People salvage food from bags thrown out of a flooded store in the Coney Island area of the Brooklyn borough of New York (Reuters)

An investigation on the alleged overinflated prices New York customers are dealing with in the aftermath of hurricane Sandy has been opened by the state Attorney General.

According to US laws, during natural disasters price gouging on essential goods like food, water, gas, is illegal.

"Our office has zero tolerance for price gouging," said Attorney General Eric Schneiderman.

"We are actively investigating hundreds of complaints we've received from consumers of businesses preying on victims of Hurricane Sandy, and will do everything we can to stop unscrupulous individuals from taking advantage of New Yorkers trying to rebuild their lives."

The complaints mainly regarding high prices applied to gasoline, Schneiderman said, however gouging on emergency supplies like generators, hotel rooms, food and water was also reported.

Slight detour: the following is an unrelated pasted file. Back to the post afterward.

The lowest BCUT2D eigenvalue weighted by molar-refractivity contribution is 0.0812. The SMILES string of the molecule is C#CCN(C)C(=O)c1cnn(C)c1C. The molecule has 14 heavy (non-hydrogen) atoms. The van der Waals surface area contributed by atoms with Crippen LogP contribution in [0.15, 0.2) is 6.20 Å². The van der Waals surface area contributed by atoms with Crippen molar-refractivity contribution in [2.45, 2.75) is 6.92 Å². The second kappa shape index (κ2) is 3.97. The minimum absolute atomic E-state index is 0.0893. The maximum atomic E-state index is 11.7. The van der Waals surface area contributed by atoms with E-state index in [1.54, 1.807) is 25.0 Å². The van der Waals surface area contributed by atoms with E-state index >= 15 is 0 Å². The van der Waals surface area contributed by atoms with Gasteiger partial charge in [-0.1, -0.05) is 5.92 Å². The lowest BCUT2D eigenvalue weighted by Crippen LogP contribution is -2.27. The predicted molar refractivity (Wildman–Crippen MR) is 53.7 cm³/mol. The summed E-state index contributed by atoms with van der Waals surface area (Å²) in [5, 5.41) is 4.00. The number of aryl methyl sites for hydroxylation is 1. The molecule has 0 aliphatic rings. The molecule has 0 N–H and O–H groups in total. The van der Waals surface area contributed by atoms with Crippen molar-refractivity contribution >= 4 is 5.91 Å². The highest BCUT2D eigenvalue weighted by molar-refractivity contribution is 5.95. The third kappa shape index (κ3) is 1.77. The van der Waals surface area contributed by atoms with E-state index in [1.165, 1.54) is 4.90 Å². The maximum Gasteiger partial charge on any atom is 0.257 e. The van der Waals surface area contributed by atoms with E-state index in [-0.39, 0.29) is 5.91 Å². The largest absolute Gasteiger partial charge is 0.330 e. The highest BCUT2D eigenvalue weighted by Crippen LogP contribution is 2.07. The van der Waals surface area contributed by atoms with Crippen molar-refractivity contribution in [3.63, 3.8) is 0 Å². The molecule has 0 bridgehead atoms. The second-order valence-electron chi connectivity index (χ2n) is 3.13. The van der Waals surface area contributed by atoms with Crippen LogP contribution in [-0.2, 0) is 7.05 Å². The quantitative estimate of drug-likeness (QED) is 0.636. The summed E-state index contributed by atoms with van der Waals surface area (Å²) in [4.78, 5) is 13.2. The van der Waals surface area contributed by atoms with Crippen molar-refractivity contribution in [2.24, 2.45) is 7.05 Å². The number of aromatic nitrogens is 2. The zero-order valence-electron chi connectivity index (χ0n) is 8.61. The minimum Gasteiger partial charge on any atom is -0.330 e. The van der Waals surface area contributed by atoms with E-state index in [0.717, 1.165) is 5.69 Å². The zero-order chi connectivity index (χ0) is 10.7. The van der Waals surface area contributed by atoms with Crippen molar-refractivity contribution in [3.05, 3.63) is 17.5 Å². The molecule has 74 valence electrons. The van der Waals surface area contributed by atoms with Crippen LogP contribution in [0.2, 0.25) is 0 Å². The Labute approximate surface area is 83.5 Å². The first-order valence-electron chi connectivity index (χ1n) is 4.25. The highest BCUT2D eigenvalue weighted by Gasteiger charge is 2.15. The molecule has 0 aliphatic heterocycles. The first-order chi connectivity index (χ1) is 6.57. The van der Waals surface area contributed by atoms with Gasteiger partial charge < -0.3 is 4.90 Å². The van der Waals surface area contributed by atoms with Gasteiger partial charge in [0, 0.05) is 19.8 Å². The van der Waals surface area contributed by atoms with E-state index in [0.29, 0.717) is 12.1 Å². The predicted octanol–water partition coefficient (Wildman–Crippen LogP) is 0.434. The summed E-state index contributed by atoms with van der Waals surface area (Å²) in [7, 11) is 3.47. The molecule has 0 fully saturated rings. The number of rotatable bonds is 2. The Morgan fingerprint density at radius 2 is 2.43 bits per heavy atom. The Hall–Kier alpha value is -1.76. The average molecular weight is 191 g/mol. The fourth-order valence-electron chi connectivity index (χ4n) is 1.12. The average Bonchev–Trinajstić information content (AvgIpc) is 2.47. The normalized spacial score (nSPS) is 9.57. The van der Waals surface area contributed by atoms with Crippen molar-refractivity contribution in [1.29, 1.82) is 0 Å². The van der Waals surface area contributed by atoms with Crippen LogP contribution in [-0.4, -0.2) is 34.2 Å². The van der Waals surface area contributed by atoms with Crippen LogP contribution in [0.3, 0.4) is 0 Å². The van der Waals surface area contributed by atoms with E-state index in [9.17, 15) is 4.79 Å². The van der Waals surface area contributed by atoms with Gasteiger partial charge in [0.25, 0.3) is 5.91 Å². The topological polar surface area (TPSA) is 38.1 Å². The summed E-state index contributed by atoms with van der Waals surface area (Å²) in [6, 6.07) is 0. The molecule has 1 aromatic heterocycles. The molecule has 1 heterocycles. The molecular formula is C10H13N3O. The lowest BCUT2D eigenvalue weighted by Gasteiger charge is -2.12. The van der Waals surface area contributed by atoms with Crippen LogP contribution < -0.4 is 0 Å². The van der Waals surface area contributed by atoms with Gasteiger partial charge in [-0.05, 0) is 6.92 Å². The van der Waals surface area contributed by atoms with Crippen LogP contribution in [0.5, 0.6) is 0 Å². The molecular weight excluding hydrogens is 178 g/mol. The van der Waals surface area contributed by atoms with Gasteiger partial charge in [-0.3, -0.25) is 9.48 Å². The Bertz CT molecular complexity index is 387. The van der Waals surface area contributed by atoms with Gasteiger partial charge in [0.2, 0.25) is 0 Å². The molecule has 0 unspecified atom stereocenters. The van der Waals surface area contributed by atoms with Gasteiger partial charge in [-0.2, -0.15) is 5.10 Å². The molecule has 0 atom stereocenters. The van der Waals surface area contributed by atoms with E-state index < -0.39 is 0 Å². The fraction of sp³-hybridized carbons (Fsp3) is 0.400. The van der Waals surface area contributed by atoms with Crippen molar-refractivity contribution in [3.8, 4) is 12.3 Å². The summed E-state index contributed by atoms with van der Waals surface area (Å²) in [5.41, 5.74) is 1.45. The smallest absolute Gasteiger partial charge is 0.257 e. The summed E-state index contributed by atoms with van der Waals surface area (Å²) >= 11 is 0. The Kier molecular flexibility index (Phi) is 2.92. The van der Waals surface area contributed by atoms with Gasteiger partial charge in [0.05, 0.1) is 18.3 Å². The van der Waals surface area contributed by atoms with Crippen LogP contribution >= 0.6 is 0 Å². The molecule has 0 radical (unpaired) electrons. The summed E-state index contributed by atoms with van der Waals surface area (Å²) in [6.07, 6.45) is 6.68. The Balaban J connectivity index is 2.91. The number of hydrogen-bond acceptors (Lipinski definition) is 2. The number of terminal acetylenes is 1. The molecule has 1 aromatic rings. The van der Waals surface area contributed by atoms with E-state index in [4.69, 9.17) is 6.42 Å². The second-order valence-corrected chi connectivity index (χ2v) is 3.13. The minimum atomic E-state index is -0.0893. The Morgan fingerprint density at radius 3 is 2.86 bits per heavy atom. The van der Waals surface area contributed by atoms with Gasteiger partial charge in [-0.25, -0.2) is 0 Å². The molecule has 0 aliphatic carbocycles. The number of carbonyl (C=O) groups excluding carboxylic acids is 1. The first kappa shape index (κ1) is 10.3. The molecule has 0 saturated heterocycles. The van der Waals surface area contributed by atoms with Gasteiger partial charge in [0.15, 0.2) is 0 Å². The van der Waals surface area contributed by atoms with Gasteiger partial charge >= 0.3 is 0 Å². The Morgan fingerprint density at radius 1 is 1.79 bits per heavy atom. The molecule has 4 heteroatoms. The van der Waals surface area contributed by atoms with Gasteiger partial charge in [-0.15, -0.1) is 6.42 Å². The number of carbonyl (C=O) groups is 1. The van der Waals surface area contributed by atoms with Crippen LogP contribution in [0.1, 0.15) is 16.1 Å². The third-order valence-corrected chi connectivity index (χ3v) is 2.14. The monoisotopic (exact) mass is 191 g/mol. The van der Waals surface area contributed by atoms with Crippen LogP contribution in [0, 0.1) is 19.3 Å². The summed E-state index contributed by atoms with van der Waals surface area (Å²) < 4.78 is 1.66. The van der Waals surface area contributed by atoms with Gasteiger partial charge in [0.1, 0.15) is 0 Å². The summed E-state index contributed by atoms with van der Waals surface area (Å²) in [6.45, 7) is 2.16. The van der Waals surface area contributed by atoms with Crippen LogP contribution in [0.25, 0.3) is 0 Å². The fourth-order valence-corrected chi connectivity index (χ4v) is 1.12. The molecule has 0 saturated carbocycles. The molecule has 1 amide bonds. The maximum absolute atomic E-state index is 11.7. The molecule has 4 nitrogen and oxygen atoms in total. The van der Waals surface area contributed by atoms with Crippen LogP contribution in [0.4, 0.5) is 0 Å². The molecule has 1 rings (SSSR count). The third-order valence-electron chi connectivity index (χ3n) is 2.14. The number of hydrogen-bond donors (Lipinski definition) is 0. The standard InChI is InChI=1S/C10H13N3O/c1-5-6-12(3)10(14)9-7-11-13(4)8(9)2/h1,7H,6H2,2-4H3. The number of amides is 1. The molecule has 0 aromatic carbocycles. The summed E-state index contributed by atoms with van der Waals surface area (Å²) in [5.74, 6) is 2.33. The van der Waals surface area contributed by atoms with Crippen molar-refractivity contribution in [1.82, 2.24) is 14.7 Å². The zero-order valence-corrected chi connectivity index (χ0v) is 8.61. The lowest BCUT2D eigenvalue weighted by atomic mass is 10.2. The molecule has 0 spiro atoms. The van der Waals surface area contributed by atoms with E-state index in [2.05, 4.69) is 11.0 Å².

"Our office is taking every complaint seriously. While most retailers understand that customers are also neighbours, and would never think of taking advantage of New Yorkers during such disruptive times, emergency circumstances always require an extra sense of vigilance," Schneiderman said.

Power and fuel shortages have been badly affecting the US East Coast, following the devastation caused by Frankenstorm.

In New York City alone More than 130,000 residents have not got their power supply back yet and 40,000 people need of housing.

Last week police was called in to patrol the few gas stations which were still operational, as hundreds of people braved freezing temperatures to fill cars and jerry cans, resulting in huge queues and widespread consternation.

Residents line up for gasoline at a temporary fueling station in the Staten Island Borough of New York (Reuters0